Questions of process and subjectivity continue to resound through much of Nikodijevic’s subsequent output. Many works draw their material in part or entirely from existing music – usually a single piece by another composer, compressed and stretched by means of computer analysis and surrounded with the resonant halo of Nikodijevic’s always sophisticatedly sensuous orchestration. The resulting music is often as different from the source work as Nikodijevic’s pieces are from one another. Indeed, both the use of the computer as a compositional tool and the employment of other music as source material are on one level designed to ensure precisely this avoidance of stylistic habits within his own work. Yet the music flirts constantly with expressivity, and perhaps it is significant that the figures to whom Nikodijevic has turned most frequently for his source material are two composers – Carlo Gesualdo and Claude Vivier – whose work’s reception is marked by an excess of biography. Thus dramatising by implication the lives of others, the music finds its voice around these other voices. They press in on Nikodijevic’s own. He speaks through them, or they through him.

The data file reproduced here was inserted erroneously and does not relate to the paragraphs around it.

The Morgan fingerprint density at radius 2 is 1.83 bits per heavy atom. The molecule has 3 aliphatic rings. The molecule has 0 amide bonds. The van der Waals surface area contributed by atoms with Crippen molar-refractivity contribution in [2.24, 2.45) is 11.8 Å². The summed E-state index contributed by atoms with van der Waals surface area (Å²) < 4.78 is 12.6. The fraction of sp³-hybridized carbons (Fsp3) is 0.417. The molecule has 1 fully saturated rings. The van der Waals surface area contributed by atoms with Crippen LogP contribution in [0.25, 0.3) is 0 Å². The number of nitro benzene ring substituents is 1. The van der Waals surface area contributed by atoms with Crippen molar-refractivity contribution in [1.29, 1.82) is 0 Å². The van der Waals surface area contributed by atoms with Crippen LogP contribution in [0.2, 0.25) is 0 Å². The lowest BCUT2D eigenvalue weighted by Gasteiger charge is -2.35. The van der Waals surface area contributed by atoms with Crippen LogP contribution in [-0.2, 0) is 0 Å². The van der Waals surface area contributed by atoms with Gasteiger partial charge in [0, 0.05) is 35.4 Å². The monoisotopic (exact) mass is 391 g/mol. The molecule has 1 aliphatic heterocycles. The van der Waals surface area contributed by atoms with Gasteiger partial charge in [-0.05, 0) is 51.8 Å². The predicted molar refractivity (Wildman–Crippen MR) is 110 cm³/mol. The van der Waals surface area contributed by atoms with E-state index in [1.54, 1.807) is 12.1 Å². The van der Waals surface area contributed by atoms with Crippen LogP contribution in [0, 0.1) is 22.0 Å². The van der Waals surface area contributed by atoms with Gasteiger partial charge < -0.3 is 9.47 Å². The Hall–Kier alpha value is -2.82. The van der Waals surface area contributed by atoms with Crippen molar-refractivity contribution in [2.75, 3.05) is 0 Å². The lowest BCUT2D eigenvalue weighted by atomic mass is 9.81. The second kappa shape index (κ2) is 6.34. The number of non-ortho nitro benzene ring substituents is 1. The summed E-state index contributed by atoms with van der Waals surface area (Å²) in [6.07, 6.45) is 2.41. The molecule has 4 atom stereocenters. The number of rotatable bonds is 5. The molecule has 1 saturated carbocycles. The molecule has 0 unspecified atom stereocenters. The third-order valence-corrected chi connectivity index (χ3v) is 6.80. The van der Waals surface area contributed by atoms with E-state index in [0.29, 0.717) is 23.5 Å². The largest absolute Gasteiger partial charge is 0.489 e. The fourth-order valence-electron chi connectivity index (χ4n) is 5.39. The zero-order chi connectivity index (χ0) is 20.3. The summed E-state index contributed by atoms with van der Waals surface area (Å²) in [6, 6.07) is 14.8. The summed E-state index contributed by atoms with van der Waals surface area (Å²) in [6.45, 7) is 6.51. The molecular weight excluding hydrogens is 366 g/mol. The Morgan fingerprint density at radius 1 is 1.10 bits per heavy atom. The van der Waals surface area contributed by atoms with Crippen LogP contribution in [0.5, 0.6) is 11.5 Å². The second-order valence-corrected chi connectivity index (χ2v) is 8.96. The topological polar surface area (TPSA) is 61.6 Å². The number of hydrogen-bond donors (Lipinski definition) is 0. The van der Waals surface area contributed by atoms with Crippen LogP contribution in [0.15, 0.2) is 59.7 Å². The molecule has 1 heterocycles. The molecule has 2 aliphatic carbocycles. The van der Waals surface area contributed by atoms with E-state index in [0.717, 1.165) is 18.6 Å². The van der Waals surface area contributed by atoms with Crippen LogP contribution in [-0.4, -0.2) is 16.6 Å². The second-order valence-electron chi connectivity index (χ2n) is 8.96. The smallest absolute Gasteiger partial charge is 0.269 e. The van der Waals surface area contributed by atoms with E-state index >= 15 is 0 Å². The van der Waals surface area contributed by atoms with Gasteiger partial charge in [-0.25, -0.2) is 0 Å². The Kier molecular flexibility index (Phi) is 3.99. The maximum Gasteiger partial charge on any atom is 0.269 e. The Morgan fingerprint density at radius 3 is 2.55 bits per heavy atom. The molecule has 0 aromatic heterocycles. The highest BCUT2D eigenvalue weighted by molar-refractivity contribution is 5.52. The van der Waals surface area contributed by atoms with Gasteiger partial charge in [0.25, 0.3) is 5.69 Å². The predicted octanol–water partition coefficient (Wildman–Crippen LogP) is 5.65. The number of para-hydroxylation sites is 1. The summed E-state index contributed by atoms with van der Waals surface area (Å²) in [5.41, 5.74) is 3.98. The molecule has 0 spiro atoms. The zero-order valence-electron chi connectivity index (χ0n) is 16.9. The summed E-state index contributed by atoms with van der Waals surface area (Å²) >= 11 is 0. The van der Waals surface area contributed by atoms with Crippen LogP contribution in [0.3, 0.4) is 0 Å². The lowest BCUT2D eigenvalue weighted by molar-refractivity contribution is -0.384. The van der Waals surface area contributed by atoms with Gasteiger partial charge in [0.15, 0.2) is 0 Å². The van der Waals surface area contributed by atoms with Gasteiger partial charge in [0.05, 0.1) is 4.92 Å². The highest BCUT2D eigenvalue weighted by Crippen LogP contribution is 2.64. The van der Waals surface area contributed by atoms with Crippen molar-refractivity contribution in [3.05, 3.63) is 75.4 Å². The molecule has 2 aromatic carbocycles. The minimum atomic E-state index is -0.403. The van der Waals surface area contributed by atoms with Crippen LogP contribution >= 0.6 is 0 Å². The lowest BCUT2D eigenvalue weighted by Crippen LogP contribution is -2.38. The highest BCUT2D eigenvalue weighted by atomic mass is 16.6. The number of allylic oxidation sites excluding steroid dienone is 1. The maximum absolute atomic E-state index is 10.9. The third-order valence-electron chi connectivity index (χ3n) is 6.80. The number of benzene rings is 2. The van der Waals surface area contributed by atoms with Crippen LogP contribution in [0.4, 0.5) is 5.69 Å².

Within and around the remarkable variety of utterance we can perceive a formidably coherent oeuvre taking shape, that of a musical personality which is present in the finest orchestrational detail as much as in larger questions of attitude: perhaps above all, the willingness to mix high technical sophistication with an almost defiant sentimentality. (The ‘seagull’ glissandi which appear in the strings towards the end of many pieces combine the sophistication and the sentimentality in what is already for Nikodijevic a trademark gesture.) Several works build on the extremely fast music that characterises much of music box ..., pushing it further towards the sound-worlds of techno and dance music – as in parts of chambres de ténèbres / tombeau de claude vivier, a sort of ecstatically dark ensemble fantasy, or even more especially in the orchestral piece GHB/tanzaggregat (which was premiered in December 2011 by the Radio-Sinfonieorchester Stuttgart). The prominent use of electronica in the chamber work grid/index